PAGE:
No one could accuse Steeles of a lack of ambition: the Norwich-based firm was one of the first law firms to have a PC network connecting its offices in the 1980s; it was the first law firm to take over the running of an entire legal department for a local authority, when it took over legal services for Broadland District Council nine years ago; and it was also the first winner of The Lawyer Law Firm of the Year Award in 1992.
Now, with the June recruitment of Peter Scott, the former managing partner of Eversheds in London, the firm is
looking to make headlines once again.
The constituent firms that originally formed Steeles stretch back to the 19th century, but the actual Steeles name only dates back 30 years to Diss in Norfolk.
There is still a two-partner, 26-fee-earner branch office in Diss, where much of the firm’s private client and overspill property work is carried out.
The headquarters, however, are up the road in Norwich, where the administrative functions of the firm are based, as well as the majority of its 13 partners.
Norwich is home to eight partners and is the largest office in terms of turnover, accounting for around 70 per cent of the firm’s £8m. ‘Office’ is perhaps misleading, as it is actually three separate buildings around a business park campus, where the firm has recently doubled its space.
It is London, though, where the firm is pinning much of its future growth. The office in the capital now has three partners and more than 40 staff.
The office was opened in 1997 on the back of the firm’s significant public sector client base in London as well as growing demand from its commercial clients. Initially based south of the Thames in Kennington, in May 2003 the office moved to the City in two adjacent buildings in Gray’s Inn.
The London office was given a boost in April 2003 when it recruited a media team from Mayfair firm Edmond Bowen & Co, led by partner Stephen Fisher. It was joined in June by Trevor Marsh from Hamlins.
The employment team in the capital, led by ex-Russell Jones & Walker assistant Fiona Cumming, has also grown considerably and now comprises seven lawyers. Employment law is a target sector for the firm.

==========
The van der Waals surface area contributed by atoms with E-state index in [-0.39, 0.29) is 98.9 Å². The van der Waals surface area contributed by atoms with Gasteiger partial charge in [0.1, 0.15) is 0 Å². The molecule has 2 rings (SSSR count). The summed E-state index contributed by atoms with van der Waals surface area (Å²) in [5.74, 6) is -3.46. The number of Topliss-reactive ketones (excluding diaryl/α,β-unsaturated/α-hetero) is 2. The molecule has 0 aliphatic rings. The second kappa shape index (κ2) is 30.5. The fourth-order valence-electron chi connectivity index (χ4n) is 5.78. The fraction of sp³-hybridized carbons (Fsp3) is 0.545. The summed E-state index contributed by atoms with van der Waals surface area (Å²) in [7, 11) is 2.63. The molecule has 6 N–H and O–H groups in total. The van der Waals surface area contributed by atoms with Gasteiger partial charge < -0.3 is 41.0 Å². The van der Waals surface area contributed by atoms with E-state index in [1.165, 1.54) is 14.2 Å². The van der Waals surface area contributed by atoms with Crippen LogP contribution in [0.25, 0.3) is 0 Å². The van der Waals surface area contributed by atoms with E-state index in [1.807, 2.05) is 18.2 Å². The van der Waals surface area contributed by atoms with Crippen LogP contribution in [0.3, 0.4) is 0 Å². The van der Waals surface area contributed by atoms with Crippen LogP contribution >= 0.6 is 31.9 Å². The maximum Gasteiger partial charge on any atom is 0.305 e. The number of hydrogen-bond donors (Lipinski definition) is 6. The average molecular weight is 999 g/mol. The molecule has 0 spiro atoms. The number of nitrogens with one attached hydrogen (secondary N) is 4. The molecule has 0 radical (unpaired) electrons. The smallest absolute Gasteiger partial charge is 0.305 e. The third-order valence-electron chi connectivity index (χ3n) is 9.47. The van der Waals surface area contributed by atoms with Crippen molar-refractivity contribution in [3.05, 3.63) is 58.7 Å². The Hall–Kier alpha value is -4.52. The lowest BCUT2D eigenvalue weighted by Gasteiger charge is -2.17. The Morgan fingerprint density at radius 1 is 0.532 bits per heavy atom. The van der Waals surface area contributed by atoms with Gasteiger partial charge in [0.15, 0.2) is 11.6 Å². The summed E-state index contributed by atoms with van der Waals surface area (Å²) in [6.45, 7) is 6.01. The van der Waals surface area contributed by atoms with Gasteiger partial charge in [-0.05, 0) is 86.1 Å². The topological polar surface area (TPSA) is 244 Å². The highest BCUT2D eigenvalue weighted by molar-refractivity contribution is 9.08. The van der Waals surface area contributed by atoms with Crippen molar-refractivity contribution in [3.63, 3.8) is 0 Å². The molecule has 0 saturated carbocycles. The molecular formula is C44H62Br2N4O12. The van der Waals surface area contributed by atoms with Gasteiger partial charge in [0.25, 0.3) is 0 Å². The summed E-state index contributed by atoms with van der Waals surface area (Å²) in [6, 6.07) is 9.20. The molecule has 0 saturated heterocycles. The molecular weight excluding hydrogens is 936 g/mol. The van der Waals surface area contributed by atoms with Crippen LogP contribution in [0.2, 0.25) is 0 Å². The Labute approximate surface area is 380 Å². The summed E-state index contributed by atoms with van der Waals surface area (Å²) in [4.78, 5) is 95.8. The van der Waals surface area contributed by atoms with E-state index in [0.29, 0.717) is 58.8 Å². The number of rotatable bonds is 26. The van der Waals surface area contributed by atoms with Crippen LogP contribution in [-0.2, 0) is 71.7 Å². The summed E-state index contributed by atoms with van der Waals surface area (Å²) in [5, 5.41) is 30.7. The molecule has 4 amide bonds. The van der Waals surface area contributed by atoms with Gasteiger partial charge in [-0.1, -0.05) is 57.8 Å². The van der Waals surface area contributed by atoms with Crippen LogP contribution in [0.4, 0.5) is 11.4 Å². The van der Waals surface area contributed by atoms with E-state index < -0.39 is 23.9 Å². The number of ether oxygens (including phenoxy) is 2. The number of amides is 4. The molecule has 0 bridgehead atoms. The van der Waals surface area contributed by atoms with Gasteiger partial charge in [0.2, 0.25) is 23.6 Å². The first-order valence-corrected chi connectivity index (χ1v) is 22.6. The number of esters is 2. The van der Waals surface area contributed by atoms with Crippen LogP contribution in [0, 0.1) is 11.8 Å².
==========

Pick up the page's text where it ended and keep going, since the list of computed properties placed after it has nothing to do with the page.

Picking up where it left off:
“Commercial and employment work is one of the key areas of growth for us, along with the public sector and London,” says Philip Hyde, the firm’s managing partner.
It is the London element of that where Scott will make a difference. He had been advising the firm on its development strategy in the capital as part of his role as a management consultant with a firm of accountants. Hyde says it became apparent that it would be more beneficial to both parties if Scott actually joined the firm to lead the development himself. “He could obviously only do so much from outside… We both realised he could do what he wanted to do more effectively from within,” he says.
He is unabashedly frank about the decision to bring Scott on board. “He was already working very closely with us on our plans for acquisitions or mergers in London, so it made sense for him to join us. He’ll be helping us look for obvious merger opportunities and lateral hires. We’re definitely looking to grow.”
With Scott, Steeles has already bagged one major name. It may not be too long before it bags another.
Senior partner: Nigel Lubbock
Managing partner: Philip Hyde
Turnover: £8m
Number of equity partners: Three
Total number of partners: 13
Total number of lawyers (excluding trainees, paralegals and legal executives): 50
Number of offices: Three
Locations: Diss, London and Norwich (HQ)
Main practice areas: Public sector, general commercial, employment and litigation
Key clients: Bowater Zenith, Campbell Foods, Canon UK, Croydon Council, Lambeth Council, Tulip Danepak, Westminster Council and Wimpey Homes